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Adapting a true story to the screen is a feat that takes a lot of guts. By that fact alone director Baltasar Kormakur is made of steel, as he's back in theaters this week with Adrift, a film based on the real life struggle of recreational sailors Tami Oldham and Richard Sharp, during a trip gone awry. Much like his previous Hollywood film, Everest, Kormakur tackles the survival instinct and the hardships that sometimes go with humanity's interaction with the elements; and it's an improvement from his prior effort.
Tami (Shailene Woodley) and Richard (Sam Claflin) are two souls drifting through the world of sailing, who find each other one random day in 1983. That chance encounter will lead them to five months of love, and the biggest disaster of their lives, as they cross paths with the infamous Hurricane Raymond. What starts as a dire situation turns into a determined drive to live, as the couple will do all they can in the name of survival for an extended period of time.
Adrift is a captivating story of true-life survival, and it succeeds mostly thanks to the the intense performances given by Woodley and Claflin. While the film's story is mostly focused on the disaster survival aspect of their ill-fated voyage, it's the moments where Woodley and Claflin are falling in love that really shine. Their chemistry on the screen, both dramatically and romantically, is undeniable, and their efforts lift this film up in pieces that don't particularly hold up. Even in the worst of times, Tami and Richard are a couple you believe could stick with each other through thick and thin, and it helps to sell the swift two hour drama through any obstacles it encounters.
One such obstacle that drags down Adrift's otherwise stellar efforts is the editing of the film, which jumps erratically between the flashbacks of Tami and Richard's courtship before the storm and Tami's efforts to save herself and Richard post-shipwreck. If the film had started with the wreck that strands our sailors on the seas, and jumped between both halves of their lives, the narrative would have been more cohesive. However, even then, there would still be moments that cut too quickly between both halves of the story. Not to mention, there's a reveal in Adrift that is a pretty effective twist, that ultimately trips over itself by spelling everything out in a painfully detailed fashion.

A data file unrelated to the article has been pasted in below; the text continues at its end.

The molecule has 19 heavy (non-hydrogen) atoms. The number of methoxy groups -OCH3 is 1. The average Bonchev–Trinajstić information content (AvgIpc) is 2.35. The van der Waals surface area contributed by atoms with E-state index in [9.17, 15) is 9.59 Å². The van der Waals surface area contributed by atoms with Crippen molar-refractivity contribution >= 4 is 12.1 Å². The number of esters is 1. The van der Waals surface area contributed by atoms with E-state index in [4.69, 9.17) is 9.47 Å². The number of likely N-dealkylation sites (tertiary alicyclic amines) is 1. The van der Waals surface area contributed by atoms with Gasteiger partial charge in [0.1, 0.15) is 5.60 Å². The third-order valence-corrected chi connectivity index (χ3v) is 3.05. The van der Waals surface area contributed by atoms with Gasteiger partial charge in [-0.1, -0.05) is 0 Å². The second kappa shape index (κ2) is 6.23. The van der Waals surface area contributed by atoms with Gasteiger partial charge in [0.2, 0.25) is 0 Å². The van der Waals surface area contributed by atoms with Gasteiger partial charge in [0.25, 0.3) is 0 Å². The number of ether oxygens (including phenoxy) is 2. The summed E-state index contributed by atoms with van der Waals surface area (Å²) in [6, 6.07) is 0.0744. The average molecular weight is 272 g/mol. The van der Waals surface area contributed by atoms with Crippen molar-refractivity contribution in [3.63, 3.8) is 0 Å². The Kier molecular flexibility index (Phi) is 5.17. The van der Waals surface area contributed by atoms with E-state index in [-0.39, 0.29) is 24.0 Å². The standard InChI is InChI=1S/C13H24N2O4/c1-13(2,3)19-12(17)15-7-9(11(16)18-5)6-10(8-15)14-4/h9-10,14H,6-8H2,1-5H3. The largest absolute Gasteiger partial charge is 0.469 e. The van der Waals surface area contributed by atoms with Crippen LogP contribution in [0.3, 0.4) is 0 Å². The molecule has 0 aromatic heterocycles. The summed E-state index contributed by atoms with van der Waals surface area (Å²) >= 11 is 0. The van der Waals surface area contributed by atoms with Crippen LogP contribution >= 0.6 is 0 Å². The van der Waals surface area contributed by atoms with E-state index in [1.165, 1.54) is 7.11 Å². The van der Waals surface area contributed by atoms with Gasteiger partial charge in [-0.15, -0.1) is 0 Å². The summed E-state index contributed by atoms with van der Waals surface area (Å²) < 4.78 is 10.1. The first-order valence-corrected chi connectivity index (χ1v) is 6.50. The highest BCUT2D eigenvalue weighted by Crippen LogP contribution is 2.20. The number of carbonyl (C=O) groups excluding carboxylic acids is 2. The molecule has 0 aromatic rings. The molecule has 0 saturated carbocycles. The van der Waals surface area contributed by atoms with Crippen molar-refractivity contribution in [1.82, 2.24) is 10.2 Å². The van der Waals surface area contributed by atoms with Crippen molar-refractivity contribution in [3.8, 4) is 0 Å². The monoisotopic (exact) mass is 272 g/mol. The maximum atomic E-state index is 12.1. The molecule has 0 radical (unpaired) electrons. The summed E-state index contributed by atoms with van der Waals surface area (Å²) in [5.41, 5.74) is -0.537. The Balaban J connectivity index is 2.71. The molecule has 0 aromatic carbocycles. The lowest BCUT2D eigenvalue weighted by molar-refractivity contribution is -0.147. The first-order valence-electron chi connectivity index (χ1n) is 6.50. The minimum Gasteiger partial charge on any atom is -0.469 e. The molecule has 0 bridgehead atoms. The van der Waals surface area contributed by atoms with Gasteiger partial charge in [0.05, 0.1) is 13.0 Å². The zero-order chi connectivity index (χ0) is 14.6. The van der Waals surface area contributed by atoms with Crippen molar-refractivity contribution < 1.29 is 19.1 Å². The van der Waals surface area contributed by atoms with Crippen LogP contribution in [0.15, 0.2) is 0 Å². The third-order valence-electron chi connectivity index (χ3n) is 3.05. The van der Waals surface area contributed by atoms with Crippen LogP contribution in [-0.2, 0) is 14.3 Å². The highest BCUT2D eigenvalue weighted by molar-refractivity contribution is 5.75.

None of that is enough to totally sink Adrift, as the film had me glued to the screen throughout its running time, even during the pieces that weren't so smartly edited. That's in great part to having frequent Quentin Tarantino and Martin Scorsese collaborator Robert Richardson serving as the film's cinematographer. The images on display throughout are so skillfully crafted that your eyes can't help but drink it all in. Your eyes won't move from the screen, even during some of the more intense moments of bodily and ship-based disaster Adrift has to offer.
Balthasar Kormakur's fascination with nature-versus-man dramas brings the age old conflict on display to life in such harrowing detail. There are moments in Adrift that make you wonder how this film didn't get a release in a more immersive format. While there's some issues with the editing that disrupt the flow of Adrift's narrative, the luminary performances from Shailene Woodley and Sam Claflin keep the audience invested in a thrilling tale of life and death on the high seas.